The day of his death, David Harris was supposed to meet Bridges for a late lunch at Perry's Grille and break off the affair. When David Harris left his office for the lunch, an office worker was supposed to follow him. The office worker left shortly after he did, but when the worker got to the restaurant, Harris and Bridges weren't there. The worker then called Clara Harris on her cell phone, Harris' attorney said.

Called investigator

Clara, who was at a tanning salon with her stepdaughter, then called Blue Moon Investigations' message line to say her husband was not at the restaurant and to please call her back.

Clara Harris and Lindsey then set out to find them. They drove by Bridges' home and several area restaurants.

Clara Harris later received a call on her cell phone from a Blue Moon Investigations representative saying her husband was on the sixth floor at the Hilton Inn, her attorney says. Blue Moon officials have acknowledged calling Harris but deny telling her the whereabouts of her husband.

When Harris and Lindsey turned into the hotel parking lot at 3000 NASA Road 1, the teen spotted Bridges' 2000 Lincoln Navigator, Parnham said. The two went inside the hotel, where a front desk clerk said there was no David Harris registered.

Lindsey Harris called her father's cell phone from the hotel lobby and he answered saying he would soon be home, according to Parnham. Clara Harris then called her husband and he told her he was leaving a Pappas restaurant and would be home shortly.

Within minutes, the hotel elevator doors opened and David Harris and Bridges stepped out.

Clara Harris and Bridges became involved in an altercation before David Harris helped pull them apart.

Asked to leave hotel

When asked to leave by hotel personnel, David Harris escorted Bridges to her car. Clara Harris and her stepdaughter got into her car and witnesses said she sped toward the two. She sideswiped Bridges' car and hit her husband, propelling him 25 feet in the air, witnesses said.

Clara Harris then drove over a grassy median, circled around and ran over her husband two more times, according to witnesses. After being arrested, Clara Harris said the incident was "an accident."

Before his marriage to Clara, David Harris had been married to Debra S. Turner. Lindsey was born to them. The marriage lasted five years, with Debra Harris filing for divorce in Indiana in October 1990. The couple had separated a month earlier.

"Certain disputes and differences have arisen and have existed for some time in the past between husband and wife, and as a result of said differences, they separated," the court record shows.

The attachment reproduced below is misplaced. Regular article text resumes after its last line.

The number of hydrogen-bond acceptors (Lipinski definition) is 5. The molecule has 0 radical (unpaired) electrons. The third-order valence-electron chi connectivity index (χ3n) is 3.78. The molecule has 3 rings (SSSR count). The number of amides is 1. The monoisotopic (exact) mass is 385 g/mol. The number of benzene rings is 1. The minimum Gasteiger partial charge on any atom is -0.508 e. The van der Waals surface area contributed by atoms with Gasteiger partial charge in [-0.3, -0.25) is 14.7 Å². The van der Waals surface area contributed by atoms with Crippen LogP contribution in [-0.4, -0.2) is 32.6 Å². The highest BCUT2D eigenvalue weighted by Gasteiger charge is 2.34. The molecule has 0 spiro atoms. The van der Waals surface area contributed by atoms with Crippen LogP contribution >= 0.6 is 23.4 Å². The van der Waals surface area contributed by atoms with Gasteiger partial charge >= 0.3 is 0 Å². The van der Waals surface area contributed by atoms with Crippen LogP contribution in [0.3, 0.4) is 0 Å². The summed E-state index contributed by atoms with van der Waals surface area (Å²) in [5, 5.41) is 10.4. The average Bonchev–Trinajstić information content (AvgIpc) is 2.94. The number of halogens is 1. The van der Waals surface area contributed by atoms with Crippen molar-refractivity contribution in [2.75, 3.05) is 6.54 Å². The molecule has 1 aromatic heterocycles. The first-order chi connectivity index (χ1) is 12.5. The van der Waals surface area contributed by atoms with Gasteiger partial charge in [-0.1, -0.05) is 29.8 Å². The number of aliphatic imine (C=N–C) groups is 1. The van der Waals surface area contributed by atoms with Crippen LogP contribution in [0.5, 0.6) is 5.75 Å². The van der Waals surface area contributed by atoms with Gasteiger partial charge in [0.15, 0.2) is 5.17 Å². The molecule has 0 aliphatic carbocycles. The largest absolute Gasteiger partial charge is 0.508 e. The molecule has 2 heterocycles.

The final divorce decree filed in July 1991 says the two had arrived at an amicable settlement and understanding, including "that wife shall exchange the VCR for the love seat in husband's possession prior to his relocation to Texas."

Debra Harris, who has since remarried and goes by Debra Shank, was awarded custody of their daughter.

Granted visitation

David Harris was given summer visitation and half the Christmas vacation with his daughter and agreed to pay for her travel expenses. He also was ordered to pay $550 in monthly child support.

In the divorce settlement, David Harris was to pay for his daughter's college room, board, books, fees and tuition at a state-supported school or its equivalent.

Lindsey Harris had expressed an interest in following in her father's footsteps in the dental field and even worked at her father's office over the summer.

Debra Shank filed a federal lawsuit in Galveston on Lindsey's behalf shortly after David Harris' death asking that his assets be frozen. David Harris' estate remains active in a Galveston County probate court.

David and Clara Harris had established a dental corporation with six dental offices in the Houston area. The corporation, in which Clara Harris owns 51 percent, operated with the couple buying up dental practices. They then would hire dentists to run the offices.

In August, a probate court inventory of the couple's assets showed the couple had a net worth of $3.6 million.

A dental associate, who asked not to be identified, described the couple as being "in sync" with one another both personally and professionally.

"I worked well with both of them," the associate said. "It was a very successful partnership. They worked so well as a team. She was the general dentist that treated the kids and then refers to the orthodontist. It was all kept in-house. That's why the practice grew so quickly. It was like a one-stop shop.

"They weren't just a married couple. They also were in business together. Their lives were tied together."

The corporation has continued to operate with Robert Blanchard, a Clear Lake area orthodontist and friend of David Harris, handling the business affairs. Blanchard was named as the executor of Harris' estate.

Dental associates of Clara Harris said they were shocked to learn the woman with exceptional chair-side manners and a nurturing personality could have killed her husband.

"When I found out I just sat there saying, `No. No. She has completely lost her mind.' We were freaked out, like she must have a brain tumor, because this is not Clara," said a friend, who asked not to be identified.

The friend, who practices dentistry in Houston, described Clara Harris as "one of the most likable people you could ever meet. In 13 years of knowing her, I cannot tell you one thing I did not like about her. Not one and I can't tell you that about 90 percent of my friends."

Practiced in Colombia

Clara Harris is an only child who practiced dentistry in Colombia in the early 1980s before coming to the United States. She went to dental school at Washington University in St. Louis before being accepted into a graduate program with the University of Texas Dental Branch. Her residency work was at Memorial Hermann Hospital.

Practicing dentistry in the United States, she told a Lake Jackson newspaper in 1997, was a tribute to her electrical engineer father, who died when she was 6.

In the newspaper article, Harris said her mother told her that American men were wonderful.

"She was right. I found the best. I found the one God had reserved for me," she said.

Copyright 2003 Houston Chronicle